The Los Angeles Fire Department doesn’t just wait for disaster to happen. They are proactive in preventing both fires and safety hazards.
While Venice may not be on a densely vegetated hillside or prone to heavy flooding, the firefighters at LAFD Station #63 inspect between 900 and 1,000 buildings annually to check for fire regulation violations and any source of potential danger.
“We document the inspections,” says Capt. Rex Vilaubi. “Fire prevention is not just for us. It’s for the occupants to make sure they are safe.”
Upon request, the firefighters will go out into the community, whether to a personal residence or neighborhood function, to provide information on fire prevention systems.
Station #63 is a task force station with a truck, engine and pump. The captain II is in charge of an operation, while the AO (apparatus operator) drives the fire truck, which carries the ladders and other equipment. The front engine, driven by the captain I, carries the water and the rear engine, driven by an engineer, is known as the “pump” and it provides additional water.
“Our whole emphasis when we are in or outside of quarters is to respond within one minute,” says Vilaubi. Precision teamwork is demonstrated in the fire department, where firefighters say they learn to train as if their lives depend on it.
Firefighters have specific jobs depending on where they sit. On the engine, the hydrant person lays the hose line to supply the water and then helps fight the fire. The engineer pumps the water, the nozzle person assists with fighting the fire and the captain I provides back-up.
The captain II sizes up the incident when the truck comes on a scene, while the apparatus operator’s main job is to ventilate the roof. The tillerman, driving the rear engine, is responsible for shutting off the utilities, which insures that the firefighters won’t get electrocuted and prevents the fire from being “force-fed,” firefighters explain. The top position on the truck assists with the ventilation and the inside person assists with entry.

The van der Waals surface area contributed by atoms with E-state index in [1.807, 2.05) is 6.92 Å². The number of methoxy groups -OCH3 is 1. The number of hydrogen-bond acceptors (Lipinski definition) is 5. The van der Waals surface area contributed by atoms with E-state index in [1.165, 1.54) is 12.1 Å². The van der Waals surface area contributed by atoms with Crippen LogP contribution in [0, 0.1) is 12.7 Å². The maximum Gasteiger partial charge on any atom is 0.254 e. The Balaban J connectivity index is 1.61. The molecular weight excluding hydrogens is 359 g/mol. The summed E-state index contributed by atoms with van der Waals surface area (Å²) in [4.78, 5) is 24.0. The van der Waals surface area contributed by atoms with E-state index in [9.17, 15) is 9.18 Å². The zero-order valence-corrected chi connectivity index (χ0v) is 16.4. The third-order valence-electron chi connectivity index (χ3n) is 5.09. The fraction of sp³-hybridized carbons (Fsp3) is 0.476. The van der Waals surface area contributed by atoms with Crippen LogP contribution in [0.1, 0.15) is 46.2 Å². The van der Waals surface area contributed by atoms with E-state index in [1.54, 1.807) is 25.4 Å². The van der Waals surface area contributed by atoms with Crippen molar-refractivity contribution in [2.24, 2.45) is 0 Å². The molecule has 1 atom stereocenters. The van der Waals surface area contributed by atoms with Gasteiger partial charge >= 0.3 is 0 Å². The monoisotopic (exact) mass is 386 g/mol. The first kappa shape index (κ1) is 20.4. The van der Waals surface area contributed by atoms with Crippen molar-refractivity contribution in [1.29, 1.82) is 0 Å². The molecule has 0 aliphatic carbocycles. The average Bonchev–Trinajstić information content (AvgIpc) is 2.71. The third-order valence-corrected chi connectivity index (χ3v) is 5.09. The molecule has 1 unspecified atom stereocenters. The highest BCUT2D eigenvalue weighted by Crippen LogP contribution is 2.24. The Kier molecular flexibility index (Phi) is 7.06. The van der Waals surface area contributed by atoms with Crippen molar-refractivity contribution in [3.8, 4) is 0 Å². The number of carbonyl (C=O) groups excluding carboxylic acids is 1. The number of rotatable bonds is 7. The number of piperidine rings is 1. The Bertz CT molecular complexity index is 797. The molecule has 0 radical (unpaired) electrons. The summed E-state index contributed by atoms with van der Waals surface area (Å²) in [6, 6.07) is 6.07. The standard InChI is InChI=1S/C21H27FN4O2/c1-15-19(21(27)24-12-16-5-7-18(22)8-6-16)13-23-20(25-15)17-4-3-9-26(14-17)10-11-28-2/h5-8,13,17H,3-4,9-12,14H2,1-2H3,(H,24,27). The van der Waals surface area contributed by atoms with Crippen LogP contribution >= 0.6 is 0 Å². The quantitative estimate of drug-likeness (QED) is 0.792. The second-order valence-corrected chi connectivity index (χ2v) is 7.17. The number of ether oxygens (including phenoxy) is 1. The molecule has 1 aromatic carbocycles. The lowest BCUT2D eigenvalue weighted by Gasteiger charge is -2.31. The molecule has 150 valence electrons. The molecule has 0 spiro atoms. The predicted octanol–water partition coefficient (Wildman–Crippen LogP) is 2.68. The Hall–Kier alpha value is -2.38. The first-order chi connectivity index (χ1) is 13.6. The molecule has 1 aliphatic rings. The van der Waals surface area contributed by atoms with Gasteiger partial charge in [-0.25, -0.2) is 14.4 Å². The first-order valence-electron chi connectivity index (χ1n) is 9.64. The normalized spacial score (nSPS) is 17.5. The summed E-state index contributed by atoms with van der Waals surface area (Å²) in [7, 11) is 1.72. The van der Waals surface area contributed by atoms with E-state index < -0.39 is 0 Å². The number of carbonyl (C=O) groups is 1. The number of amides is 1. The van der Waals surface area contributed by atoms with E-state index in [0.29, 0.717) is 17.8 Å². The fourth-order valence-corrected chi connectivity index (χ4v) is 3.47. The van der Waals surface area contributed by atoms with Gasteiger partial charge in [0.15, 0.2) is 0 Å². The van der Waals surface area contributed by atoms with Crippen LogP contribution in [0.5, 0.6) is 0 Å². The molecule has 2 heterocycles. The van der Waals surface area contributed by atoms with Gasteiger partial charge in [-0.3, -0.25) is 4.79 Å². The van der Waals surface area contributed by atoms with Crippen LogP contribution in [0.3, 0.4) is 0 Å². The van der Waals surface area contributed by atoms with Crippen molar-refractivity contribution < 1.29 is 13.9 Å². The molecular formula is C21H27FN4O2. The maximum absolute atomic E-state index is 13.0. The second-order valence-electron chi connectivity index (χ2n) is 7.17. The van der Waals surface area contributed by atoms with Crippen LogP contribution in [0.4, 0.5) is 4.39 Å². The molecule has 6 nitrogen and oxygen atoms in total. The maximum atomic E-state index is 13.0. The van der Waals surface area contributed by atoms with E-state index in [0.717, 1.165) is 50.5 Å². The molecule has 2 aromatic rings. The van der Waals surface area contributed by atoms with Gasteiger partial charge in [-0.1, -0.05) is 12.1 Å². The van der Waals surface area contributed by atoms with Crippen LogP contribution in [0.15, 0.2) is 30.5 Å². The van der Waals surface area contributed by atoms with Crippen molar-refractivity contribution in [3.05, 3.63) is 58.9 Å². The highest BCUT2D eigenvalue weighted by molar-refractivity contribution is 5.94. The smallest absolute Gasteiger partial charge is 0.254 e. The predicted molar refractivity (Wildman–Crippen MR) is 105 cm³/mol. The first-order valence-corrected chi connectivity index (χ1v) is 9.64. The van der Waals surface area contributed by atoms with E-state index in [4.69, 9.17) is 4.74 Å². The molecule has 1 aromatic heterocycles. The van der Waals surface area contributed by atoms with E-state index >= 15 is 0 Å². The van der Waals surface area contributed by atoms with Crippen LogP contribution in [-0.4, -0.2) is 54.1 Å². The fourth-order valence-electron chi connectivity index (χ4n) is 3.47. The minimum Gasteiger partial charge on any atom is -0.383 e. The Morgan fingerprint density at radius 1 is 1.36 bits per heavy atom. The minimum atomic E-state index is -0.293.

Firefighters are trained to be prepared for a variety of emergencies, such as electrical wires falling in the rain and wind that can be dangerous, and needing to remove a victim from a wrecked car.
When battling a structural fire they are trained how to determine what area is going to burn the fastest and come down first, and they say it’s important to know roof construction to be aware of where they are walking.
Station 63 firefighters say Venice streets can be tricky and it is important to predetermine good access points. Some are pie shaped and they change direction, and firefighters call Abbot Kinney Boulevard a “dogleg” street — meaning that it doesn’t follow a north/west or east/west direction.
When traveling around Venice, homes on the canals and walk streets can only be accessed from an alley, and they say it is important for these buildings to have address numbers facing the courts.
According to Capt. Mark Wolf, in charge of statistics for the LAFD Planning Section, Station #63 had 1,075 incidents during the last quarter of 2009 — 46 percent for advanced life support and 33 percent for basic life support for a total of 79 percent EMS (Emergency Medical Service) and 21 percent for fire and other. Overall, city of Los Angeles figures for the same time period were 82 percent for EMS and 18 percent for fire and other. Out of a total of 1,618 responses by Station 63, 42 percent were made by rescue (ambulance), 31 percent were made by light task force (truck and engine) and 27 percent by engine.
Prior to 1970, the ambulance service was handled by the Health Department that, at the time, was part of the city of Los Angeles, and the service on the Westside was contracted out to private companies. In 1970, the mayor and City Council agreed they didn’t like the way the system was managed. It was decided to give the ambulance service to the fire department because they both work to save lives. Thus was born the paramedic, whose purpose is to provide advanced life support in emergency settings.
You may wonder why you see a fire engine with an ambulance at a medical emergency where there is no fire. Quite often an engine is able to reach the scene first. All firefighters are trained to give basic life support. If someone is critical, they can keep them stable until the arrival of a paramedic, who gives a higher level of medical care. That can mean the difference between life and death.
I have to say I was impressed with our lifesavers. They are dedicated, knowledgeable and enthusiastic about their job and proud to be firefighters. Hopefully we won’t need their services, but if we do, we’re in good hands.